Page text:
// Baring Private Equity Asia is to buy Cath Kidston assets in pre-pack administration deal
// Almost all of Cath Kidston’s 60 UK stores would shut & the business would focus on trading online and wholesale
// The move places 740 jobs at risk
Cath Kidston’s 60 UK stores are at risk of all being shut down permanently and 740 jobs could be at risk as the retailer’s owners mull accepting a pre-pack administration deal.
According to Sky News, Cath Kidston parent company Baring Private Equity Asia is to buy the brand, commerce platform and wholesale business from administrators.
This means almost all of Cath Kidston’s UK stores would shut and the business would focus on trading online and wholesale.
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The news comes after the retailer filed a notice of intention to appoint administrators earlier this month and placed Alvarez & Marsal on standby for the process.
A notice of intention to appoint administrators meant Cath Kidston was granted 10 days of breathing space and protection from creditors.
Advisers from Alvarez & Marsal had been drafted last month to undertake an urgent review of Cath Kidston’s strategic options, which at the time had been racing to find a new buyer as the impact of the coronavirus pandemic pushed the loss-making business over the edge.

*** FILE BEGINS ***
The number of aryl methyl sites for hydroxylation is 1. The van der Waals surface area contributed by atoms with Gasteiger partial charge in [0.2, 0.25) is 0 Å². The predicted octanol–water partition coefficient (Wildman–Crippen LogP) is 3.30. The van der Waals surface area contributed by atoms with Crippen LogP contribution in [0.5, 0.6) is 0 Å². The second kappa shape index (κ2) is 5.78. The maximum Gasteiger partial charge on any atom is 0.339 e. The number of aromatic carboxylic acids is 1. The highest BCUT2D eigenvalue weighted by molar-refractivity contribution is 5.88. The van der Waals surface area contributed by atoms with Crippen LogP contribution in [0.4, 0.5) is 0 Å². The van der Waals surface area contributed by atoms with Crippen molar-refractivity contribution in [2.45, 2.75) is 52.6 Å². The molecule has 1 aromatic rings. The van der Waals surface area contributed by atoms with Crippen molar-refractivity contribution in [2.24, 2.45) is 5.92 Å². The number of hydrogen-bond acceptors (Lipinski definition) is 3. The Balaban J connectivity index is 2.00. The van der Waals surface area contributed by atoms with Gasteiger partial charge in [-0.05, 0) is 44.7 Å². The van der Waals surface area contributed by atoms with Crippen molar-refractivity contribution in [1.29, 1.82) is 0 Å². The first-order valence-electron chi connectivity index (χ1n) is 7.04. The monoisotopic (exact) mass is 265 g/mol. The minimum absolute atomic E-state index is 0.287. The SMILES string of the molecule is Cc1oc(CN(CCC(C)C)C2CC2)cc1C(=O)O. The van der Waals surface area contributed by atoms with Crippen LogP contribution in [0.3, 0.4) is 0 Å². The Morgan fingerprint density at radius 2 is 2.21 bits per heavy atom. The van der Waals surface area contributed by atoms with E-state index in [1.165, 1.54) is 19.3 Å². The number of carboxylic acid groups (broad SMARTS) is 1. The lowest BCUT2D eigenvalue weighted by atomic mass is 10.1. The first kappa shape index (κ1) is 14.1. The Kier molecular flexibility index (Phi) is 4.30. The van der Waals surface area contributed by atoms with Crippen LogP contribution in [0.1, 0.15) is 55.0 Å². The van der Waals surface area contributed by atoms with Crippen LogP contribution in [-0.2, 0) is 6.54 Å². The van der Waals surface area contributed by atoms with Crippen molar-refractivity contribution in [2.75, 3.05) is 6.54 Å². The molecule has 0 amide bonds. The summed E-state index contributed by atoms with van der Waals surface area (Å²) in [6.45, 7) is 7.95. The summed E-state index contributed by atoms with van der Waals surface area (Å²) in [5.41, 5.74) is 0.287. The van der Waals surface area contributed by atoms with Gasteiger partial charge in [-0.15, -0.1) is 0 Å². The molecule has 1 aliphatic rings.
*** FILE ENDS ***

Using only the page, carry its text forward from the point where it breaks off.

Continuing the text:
The retailer has more than 100 stores overseas, especially in Asia, although it appears this arm of the business would be untouched by the pre-pack administration deal in the UK.
Baring Private Equity Asia became a substantial shareholder in Cath Kidston in 2014 before it took full control in 2016.
The British retailer, which sells clothes and homeware, lost more than £27 million in the last two financial years.
It also recorded an additional loss of £11 million before interest, tax, depreciation and amortisation in the nine months to December, according to information sent to potential bidders.
However, it’s thought that chief executive Melinda Paraie’s turnaround strategy for Cath Kidston had started to bear fruit prior to the coronavirus pandemic.
This includes cutting operating costs through a 40 per cent reduction of head office staff and closing underperforming shops, and a boost in online sales thanks to a new ecommerce platform.